Yes, it should be illegal.
Traffic laws are put in place for a reason and adding grey areas to said laws will allow for more risk to the public and more legal complications in regard to context and proof.
No, it shouldn’t be illegal.
The notion of decriminalising this act is less so about relaxing traffic laws and more so about allocating more resources to prevent traffic violations that actually pose a risk to the public.
It is important to consider both sides of the argument in your explanation to show that you are able to look at issues with a wider lens. However, don’t make the mistake of sitting on the fence unless you can provide an effective middle ground. Oxford looks for students who are decisive and can take a stance on issues, which is a necessary skill for any law student.
Oxford Law Interview Question - Example 3
Before your interview, you might be given something to read, such as an extract from a legal case or statute. You will then have a conversation about it in the interview. These questions can be about anything in the legal field, so you won’t necessarily be expected to have a firm understanding of the topic outside of what is given to you.
Some questions you could be asked include:
- Which court decided the case?
- What are the names of the parties?
- How many judges presided?
- On what page does the judgement begin?
- What are the relevant facts of the case?
- What remedy did the claimant want?
- Who won the case?
- What are the factors that influenced the court’s decision?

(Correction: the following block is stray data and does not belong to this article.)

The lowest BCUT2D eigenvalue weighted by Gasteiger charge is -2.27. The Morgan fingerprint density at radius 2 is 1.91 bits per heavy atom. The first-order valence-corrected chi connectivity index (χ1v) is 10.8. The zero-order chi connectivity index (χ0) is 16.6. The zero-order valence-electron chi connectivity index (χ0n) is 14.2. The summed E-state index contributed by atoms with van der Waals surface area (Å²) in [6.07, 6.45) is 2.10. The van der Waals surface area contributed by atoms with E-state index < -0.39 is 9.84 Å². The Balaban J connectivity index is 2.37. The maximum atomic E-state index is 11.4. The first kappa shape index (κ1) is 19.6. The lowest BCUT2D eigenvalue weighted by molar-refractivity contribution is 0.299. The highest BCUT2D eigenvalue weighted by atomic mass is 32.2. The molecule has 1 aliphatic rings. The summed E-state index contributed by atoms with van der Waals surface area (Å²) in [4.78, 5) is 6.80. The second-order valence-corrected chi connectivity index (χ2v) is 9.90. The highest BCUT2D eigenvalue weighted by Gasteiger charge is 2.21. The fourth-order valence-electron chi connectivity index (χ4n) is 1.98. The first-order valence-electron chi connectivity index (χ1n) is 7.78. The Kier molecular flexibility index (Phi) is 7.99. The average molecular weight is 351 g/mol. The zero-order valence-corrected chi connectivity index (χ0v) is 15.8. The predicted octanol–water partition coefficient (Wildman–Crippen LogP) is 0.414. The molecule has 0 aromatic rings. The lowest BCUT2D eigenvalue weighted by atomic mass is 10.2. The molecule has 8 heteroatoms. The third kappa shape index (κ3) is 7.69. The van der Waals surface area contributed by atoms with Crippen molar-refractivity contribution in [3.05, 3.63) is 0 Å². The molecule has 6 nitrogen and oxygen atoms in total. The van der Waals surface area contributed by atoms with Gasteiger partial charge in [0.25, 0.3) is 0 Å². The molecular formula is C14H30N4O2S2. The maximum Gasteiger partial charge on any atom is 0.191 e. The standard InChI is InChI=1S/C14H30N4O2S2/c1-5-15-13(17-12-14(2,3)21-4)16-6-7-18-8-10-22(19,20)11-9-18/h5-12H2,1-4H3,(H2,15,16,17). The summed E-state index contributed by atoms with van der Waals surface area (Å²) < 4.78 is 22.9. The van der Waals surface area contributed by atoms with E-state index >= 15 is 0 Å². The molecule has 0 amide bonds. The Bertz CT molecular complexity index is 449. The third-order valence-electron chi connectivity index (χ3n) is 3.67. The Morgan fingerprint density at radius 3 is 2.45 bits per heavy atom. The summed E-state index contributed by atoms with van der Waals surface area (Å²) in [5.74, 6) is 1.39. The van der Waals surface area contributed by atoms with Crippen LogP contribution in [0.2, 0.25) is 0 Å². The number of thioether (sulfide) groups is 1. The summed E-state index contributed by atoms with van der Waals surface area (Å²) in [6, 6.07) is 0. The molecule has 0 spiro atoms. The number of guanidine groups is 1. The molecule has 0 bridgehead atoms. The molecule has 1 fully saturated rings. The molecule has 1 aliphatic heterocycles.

- Did all the judges agree with each other?
- Do you agree with the outcome of the case? Why or why not?
As we said, you won’t possibly be able to revise the specifics of these scenarios in advance, so these questions will need to be answered using your general legal knowledge. The tutors know that your understanding of the legal system is limited at this time, so don’t worry too much about making small errors in your terminology or referencing.
Unlike the second question, there will be definitively correct answers to most of these questions, but the point of these tasks isn’t always to get it right. You will once again be judged on your reasoning and articulation of your point in order to justify your answer. Getting it correct obviously helps, but providing an explanation that is logical and well-rounded will still be a positive, even if you didn’t get specific details correct.
The tutors understand that you are under great pressure both before and during the interview, so mistakes are naturally going to happen. What matters the most is that you have put effort and understanding into your answer.
Here are some things to think about in your reading time if you have been given a statute:
Oxford Law Interview Question - Example 4
This is a common question for many subjects and won’t be exclusive to your Oxford interview, as interviewers want to understand each applicant’s motivation for applying. Asking such a direct question allows them, and you, to get straight to the point about why you are applying for this course.
We have a guide dedicated to this question here, but let’s quickly run through the basics to consider when answering this question:
1. Discuss the Trigger